Royal Navy join tribute to Dunkirk rescue operation

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The Royal Navy will join veterans of one of the most famous rescue missions of the Second World War in Dunkirk today to remember fallen comrades.

The former soldiers, now in their 90s, will gather at the British Memorial at the Dunkirk Military Cemetery in the French port town to pay tribute to the friends they lost 75 years ago.

The Royal Navy joined the flotilla of 'little ships' which sailed from Kent to Dunkirk for the commemorations. Picture: Royal Navy

The Royal Navy joined the flotilla of 'little ships' which sailed from Kent to Dunkirk for the commemorations. Picture: Royal Navy

In late May and early June of 1940, between 300,000 and 400,000 British, French and Belgian troops were evacuated from the beaches as they fled the relentless German advance towards the coast.

The daring rescue - dubbed Operation Dynamo - was an overwhelming success, but there were also around 90,000 left dead, wounded or taken prisoner.

Yesterday Her Majesty’s Ships Trumpeter and Ranger joined a flotilla of around 50 “little ships” - the small boats that were instrumental in saving so many lives - that sailed from Ramsgate in Kent to Dunkirk for the commemorations of the 75th anniversary of their famous escapade.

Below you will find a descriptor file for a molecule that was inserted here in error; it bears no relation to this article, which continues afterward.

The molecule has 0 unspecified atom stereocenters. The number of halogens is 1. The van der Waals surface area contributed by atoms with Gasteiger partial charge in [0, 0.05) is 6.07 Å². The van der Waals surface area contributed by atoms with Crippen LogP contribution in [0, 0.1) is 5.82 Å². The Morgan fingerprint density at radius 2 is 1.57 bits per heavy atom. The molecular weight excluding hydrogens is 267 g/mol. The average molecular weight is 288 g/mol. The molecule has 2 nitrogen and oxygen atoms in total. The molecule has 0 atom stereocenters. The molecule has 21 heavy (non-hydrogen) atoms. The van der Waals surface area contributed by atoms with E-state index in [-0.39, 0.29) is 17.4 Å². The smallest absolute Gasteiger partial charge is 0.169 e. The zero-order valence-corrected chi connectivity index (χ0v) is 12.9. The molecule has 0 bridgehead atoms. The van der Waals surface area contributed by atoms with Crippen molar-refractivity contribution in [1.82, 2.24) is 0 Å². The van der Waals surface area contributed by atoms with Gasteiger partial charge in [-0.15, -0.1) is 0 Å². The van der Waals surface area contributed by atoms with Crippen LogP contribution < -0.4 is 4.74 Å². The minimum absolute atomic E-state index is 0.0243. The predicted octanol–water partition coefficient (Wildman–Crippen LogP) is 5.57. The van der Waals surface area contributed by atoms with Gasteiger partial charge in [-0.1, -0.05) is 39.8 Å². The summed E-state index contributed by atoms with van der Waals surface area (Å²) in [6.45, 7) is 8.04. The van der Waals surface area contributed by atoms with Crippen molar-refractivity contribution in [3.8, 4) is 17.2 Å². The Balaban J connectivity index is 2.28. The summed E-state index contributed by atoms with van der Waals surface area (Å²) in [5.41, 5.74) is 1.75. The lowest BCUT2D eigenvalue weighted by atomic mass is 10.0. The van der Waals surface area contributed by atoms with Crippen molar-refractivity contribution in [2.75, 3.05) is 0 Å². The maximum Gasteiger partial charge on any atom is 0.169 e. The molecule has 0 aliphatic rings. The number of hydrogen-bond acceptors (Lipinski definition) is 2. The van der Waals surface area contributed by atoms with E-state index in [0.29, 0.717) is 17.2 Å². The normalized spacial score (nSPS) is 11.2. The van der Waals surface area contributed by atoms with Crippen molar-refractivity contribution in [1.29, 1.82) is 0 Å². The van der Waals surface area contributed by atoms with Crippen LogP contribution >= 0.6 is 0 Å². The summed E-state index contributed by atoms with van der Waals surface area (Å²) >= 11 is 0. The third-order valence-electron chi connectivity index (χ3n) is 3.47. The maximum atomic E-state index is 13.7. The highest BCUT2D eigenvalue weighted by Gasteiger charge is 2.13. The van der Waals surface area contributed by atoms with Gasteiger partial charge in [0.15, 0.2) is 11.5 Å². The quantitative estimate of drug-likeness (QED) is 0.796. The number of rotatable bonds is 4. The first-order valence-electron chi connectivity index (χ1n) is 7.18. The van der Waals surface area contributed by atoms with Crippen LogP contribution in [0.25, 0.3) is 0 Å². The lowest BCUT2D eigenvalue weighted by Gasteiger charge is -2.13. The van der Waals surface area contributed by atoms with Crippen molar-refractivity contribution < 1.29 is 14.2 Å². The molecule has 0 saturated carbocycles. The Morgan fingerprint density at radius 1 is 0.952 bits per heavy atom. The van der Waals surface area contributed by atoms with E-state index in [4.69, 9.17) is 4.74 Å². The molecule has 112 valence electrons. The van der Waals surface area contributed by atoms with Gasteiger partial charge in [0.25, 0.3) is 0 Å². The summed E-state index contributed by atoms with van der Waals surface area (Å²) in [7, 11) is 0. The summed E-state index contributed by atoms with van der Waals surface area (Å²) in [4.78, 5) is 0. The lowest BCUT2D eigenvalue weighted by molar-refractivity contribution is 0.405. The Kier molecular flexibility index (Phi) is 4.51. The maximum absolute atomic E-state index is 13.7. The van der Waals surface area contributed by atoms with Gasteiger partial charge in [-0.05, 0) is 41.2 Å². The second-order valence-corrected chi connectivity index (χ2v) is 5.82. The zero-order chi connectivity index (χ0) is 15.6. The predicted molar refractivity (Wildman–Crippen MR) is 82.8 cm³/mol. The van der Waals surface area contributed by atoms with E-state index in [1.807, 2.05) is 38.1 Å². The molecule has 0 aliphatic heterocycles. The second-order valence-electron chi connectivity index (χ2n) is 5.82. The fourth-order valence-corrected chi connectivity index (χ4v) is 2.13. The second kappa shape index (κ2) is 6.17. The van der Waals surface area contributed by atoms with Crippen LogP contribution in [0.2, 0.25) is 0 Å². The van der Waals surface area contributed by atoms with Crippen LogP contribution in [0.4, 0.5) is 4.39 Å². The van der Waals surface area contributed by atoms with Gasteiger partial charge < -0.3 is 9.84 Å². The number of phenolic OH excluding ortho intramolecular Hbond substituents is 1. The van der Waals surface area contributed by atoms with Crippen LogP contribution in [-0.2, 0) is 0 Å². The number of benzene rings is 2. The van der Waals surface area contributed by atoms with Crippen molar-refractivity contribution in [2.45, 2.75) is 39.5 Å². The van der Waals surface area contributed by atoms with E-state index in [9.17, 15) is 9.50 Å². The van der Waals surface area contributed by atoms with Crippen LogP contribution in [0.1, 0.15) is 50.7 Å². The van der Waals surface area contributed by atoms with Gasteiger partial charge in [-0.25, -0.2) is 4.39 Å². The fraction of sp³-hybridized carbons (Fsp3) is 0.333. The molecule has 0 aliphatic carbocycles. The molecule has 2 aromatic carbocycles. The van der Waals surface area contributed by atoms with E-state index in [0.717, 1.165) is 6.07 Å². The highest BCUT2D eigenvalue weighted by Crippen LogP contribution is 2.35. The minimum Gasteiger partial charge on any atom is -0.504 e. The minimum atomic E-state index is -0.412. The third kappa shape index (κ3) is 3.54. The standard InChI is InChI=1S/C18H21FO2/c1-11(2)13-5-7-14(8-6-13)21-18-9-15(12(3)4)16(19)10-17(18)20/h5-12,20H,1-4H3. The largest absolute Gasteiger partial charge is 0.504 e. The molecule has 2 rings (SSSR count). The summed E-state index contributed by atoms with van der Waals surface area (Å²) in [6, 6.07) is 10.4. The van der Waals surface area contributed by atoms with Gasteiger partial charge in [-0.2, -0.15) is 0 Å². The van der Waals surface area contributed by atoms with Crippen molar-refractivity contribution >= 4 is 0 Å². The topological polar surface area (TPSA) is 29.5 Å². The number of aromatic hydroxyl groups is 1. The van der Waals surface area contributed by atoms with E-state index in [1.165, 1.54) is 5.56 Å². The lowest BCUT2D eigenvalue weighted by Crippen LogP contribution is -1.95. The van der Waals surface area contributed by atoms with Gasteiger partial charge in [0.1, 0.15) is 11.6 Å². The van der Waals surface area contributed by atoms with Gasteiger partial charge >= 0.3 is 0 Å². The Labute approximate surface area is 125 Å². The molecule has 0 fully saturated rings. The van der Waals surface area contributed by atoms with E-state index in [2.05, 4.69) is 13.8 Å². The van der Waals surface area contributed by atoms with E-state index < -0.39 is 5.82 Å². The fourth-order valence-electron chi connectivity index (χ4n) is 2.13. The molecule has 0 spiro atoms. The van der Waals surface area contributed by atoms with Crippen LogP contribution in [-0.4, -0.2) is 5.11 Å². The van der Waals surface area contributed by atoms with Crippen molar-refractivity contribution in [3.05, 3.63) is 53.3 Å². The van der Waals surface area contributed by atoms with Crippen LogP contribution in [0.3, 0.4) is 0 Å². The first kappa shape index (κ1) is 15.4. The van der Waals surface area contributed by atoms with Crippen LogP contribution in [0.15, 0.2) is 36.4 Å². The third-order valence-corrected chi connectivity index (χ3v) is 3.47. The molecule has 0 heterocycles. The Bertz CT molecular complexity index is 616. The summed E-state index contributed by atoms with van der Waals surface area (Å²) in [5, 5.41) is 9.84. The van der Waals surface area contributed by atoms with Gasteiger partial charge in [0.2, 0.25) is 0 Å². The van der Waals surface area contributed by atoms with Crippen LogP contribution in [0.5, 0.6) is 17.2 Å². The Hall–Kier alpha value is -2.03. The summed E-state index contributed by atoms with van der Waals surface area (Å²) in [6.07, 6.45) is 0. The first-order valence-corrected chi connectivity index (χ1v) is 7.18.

Among them was Michael Bentall, 94, who had come over from Ontario in Canada for the event.

In 1940 he was a young soldier in the 4th Battalion, Royal Berkshire Regiment, and found himself forced to march almost 120 miles to the beaches near Dunkirk to escape the German advance, eventually finding a rowing boat and being picked up by a navy ship.

He said: “I didn’t come here because I was feeling I had to come because of myself, it was for the chaps that I was with.

“It was fate. I don’t know how I escaped. It was a miracle, and today I really don’t believe I am here.”

Mr Bentall, who was born in Brighton and is a grandfather of six, added: “I feel very lucky that I managed to get away in one sense, but I am also sad that I lost so many friends, pals and comrades. I don’t understand how I have lived so long.”

A series of events is planned around Dunkirk to commemorate the evacuations.

The main event to mark the historic rescue mission will be tomorrow, when an official service will take place at the Allied Beach Memorial.

Later that day there will be a parade of military vehicles and bands through the streets of Dunkirk.

On Sunday a memorial plaque will be unveiled at the site of the MV Crested Eagle, a paddle steamer which was attacked and sank with 300 soldiers on board.

There will also be a commemorative service for the Association of Dunkirk Little Ships on the quayside in Dunkirk next to the little ships themselves.